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Home > Haunter's Lbrary > Marketing, Revenue & Ticket Sales > Special Event Publicity Overview

Special Event Publicity Overview
By Michael Cruz

You may often hear people complain about the media, sometimes saying "I don't even pay attention to it anymore." But wander onto a golf course or into a crowded restaurant and listen to what people are discussing. The media sets the agenda, and if newspapers, radio, and television are all running stories about an event, it's a sure bet a crowd will show up just to see what all the hype is about. Successful event marketers know this and use positive publicity to its fullest advantage.

Generating positive publicity for your event involves more than meets the eye. It is the end result of a well-organized, concerted effort&emdash;it's not just a form of free advertising. Properly used, it adds credibility that advertising simply cannot buy. Advertising and sales promotions, can only go so far. You need to capitalize on the maximum in exposure for your event by actively pursuing all avenues of this Event Marketing Discipline.

Spookyworld, featured on The Tonight Show highlights their "American Horror Museum." Home to more than 200 original items from films and TV shows, including the Munster's and Freddie Krueger's razor glove from Nightmare on Elm Street. The segment not only brought Spookyworld an audience of millions of viewers exposed at no cost, but also increased the theme park's credibility.

John Denley, morbidly known as Professor Nightmare, is the owner of a lively attraction "Terror on the Wharf," in Salem, Masseschusettes. Terror is only his latest "project", yet he has always received bountiful media coverage, having been showcased on CNN. Imagine local, regional or even national media highlighting your event? This is where you must seize the opportunity!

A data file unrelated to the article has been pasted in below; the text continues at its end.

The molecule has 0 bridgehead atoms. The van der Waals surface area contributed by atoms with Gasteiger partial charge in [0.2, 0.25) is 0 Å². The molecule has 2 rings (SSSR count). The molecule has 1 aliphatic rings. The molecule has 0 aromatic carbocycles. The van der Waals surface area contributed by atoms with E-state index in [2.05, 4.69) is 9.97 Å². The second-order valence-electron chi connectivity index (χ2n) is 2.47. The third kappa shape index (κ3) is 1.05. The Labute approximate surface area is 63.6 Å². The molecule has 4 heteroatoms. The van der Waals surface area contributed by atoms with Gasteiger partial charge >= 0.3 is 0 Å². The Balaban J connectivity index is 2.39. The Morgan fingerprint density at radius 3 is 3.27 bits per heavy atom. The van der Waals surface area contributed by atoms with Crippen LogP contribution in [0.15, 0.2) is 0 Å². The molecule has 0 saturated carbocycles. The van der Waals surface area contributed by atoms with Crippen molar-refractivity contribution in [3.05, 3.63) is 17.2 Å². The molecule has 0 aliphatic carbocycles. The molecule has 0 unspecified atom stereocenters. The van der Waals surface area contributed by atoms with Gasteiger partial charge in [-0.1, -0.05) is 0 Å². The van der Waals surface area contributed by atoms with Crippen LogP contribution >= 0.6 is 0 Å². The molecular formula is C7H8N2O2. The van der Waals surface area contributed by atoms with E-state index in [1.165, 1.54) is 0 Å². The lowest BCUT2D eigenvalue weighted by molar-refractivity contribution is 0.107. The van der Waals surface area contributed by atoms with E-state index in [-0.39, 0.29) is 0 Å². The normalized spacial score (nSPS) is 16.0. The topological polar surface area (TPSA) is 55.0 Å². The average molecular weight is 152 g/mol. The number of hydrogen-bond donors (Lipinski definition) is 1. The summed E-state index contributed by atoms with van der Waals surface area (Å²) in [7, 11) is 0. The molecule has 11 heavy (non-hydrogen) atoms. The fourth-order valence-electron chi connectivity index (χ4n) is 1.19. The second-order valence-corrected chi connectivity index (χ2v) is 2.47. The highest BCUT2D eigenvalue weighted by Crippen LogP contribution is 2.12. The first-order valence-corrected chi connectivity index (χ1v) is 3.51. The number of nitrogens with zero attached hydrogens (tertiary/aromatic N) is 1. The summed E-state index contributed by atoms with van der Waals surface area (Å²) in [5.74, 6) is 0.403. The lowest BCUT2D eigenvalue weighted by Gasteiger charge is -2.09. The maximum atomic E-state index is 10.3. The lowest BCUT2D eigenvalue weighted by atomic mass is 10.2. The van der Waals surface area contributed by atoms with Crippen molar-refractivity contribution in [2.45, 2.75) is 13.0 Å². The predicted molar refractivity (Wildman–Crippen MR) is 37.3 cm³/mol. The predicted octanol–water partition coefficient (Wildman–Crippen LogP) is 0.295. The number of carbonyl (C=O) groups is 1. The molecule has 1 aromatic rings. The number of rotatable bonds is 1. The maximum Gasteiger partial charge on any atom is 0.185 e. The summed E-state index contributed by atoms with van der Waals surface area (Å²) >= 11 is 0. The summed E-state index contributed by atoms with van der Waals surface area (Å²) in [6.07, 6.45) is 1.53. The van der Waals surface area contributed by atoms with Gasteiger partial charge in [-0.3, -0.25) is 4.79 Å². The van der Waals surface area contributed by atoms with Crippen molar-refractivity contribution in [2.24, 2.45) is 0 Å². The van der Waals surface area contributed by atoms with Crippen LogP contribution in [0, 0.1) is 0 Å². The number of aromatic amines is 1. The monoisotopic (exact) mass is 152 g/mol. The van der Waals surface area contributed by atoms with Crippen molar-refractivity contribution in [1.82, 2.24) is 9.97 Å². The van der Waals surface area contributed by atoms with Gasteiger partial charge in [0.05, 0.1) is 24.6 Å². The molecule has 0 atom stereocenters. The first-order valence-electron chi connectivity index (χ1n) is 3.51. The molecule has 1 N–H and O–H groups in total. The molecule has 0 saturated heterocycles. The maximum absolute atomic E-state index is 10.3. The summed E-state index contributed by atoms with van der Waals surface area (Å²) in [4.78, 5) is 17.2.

One popular event in Buena Park, California decided to take an approach other than the standard "here we are (again)" campaign. Knott's Scary (Berry) Farm invited a reporter from a major daily newspaper to portray the "Bride of Dracula" at the theme park's annual Halloween Haunt. This popular columnist not only described her experience, but also included details on the event's attractions, accompanied by 2 color photographs. A simple invitation generated valuable coverage.

Now just imagine the cost if you have to pay for the space in a newspaper? Or the advertising expense for broadcasting a 4 minute "commercial" in front of millions of viewers? Ouch!

For this reason, never forget that you're the one responsible for thrusting your haunt into the media spotlight. News organizations, particularly the smaller ones, do not have inexhaustible resources&emdash;far from it. Many local newspapers, for example, employ a staff of only one reporter and one editor (they may even be the same person). This presents a marketer with an opportunity to step in and provide a story. To capture the media's attention, you need to present information containing value. This is one reason why Spookyworld and Terror on the Wharf generated coverage&emdash;it was their ability to provide newsworthy and timely information which is considered "of interest" to an audience.

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